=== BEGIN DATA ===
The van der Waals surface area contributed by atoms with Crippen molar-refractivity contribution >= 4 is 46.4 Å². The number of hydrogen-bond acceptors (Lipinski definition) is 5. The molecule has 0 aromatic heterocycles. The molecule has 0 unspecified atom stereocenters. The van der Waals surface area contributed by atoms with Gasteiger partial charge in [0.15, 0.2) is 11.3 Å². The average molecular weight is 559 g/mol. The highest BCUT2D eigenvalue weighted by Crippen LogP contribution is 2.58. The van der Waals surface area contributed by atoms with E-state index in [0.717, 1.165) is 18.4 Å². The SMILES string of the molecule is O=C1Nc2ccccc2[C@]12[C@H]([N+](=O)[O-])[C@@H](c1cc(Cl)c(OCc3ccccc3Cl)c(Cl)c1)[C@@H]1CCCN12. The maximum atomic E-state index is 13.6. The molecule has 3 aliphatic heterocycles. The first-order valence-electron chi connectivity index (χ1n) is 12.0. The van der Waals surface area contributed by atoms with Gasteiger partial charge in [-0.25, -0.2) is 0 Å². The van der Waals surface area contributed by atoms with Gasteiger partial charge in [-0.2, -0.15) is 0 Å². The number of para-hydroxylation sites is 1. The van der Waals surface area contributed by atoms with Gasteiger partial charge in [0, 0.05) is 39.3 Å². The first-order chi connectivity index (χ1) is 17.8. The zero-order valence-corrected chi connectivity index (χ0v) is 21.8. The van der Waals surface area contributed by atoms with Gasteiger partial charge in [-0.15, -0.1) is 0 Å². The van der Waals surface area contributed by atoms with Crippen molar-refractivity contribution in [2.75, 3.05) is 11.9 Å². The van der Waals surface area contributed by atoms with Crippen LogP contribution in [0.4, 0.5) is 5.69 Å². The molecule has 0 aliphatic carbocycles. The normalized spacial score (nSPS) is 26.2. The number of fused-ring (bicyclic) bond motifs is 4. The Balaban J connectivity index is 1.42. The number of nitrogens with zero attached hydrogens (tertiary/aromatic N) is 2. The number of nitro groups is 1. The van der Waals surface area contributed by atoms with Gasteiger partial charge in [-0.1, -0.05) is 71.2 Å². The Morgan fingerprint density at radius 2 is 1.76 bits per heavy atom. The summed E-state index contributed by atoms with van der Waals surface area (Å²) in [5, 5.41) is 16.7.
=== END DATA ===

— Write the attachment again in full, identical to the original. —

The van der Waals surface area contributed by atoms with Crippen molar-refractivity contribution >= 4 is 46.4 Å². The number of hydrogen-bond acceptors (Lipinski definition) is 5. The molecule has 0 aromatic heterocycles. The molecule has 0 unspecified atom stereocenters. The van der Waals surface area contributed by atoms with Gasteiger partial charge in [0.15, 0.2) is 11.3 Å². The average molecular weight is 559 g/mol. The highest BCUT2D eigenvalue weighted by Crippen LogP contribution is 2.58. The van der Waals surface area contributed by atoms with E-state index in [0.717, 1.165) is 18.4 Å². The SMILES string of the molecule is O=C1Nc2ccccc2[C@]12[C@H]([N+](=O)[O-])[C@@H](c1cc(Cl)c(OCc3ccccc3Cl)c(Cl)c1)[C@@H]1CCCN12. The maximum atomic E-state index is 13.6. The molecule has 3 aliphatic heterocycles. The first-order valence-electron chi connectivity index (χ1n) is 12.0. The van der Waals surface area contributed by atoms with Gasteiger partial charge in [-0.25, -0.2) is 0 Å². The van der Waals surface area contributed by atoms with Gasteiger partial charge in [-0.2, -0.15) is 0 Å². The number of para-hydroxylation sites is 1. The van der Waals surface area contributed by atoms with Gasteiger partial charge in [0, 0.05) is 39.3 Å². The first-order chi connectivity index (χ1) is 17.8. The zero-order valence-corrected chi connectivity index (χ0v) is 21.8. The van der Waals surface area contributed by atoms with Gasteiger partial charge in [-0.15, -0.1) is 0 Å². The van der Waals surface area contributed by atoms with Crippen molar-refractivity contribution in [2.75, 3.05) is 11.9 Å². The van der Waals surface area contributed by atoms with Crippen LogP contribution in [0.4, 0.5) is 5.69 Å². The molecule has 0 aliphatic carbocycles. The normalized spacial score (nSPS) is 26.2. The number of fused-ring (bicyclic) bond motifs is 4. The Balaban J connectivity index is 1.42. The number of nitrogens with zero attached hydrogens (tertiary/aromatic N) is 2. The number of nitro groups is 1. The van der Waals surface area contributed by atoms with Gasteiger partial charge in [-0.1, -0.05) is 71.2 Å². The Morgan fingerprint density at radius 2 is 1.76 bits per heavy atom. The summed E-state index contributed by atoms with van der Waals surface area (Å²) in [5, 5.41) is 16.7.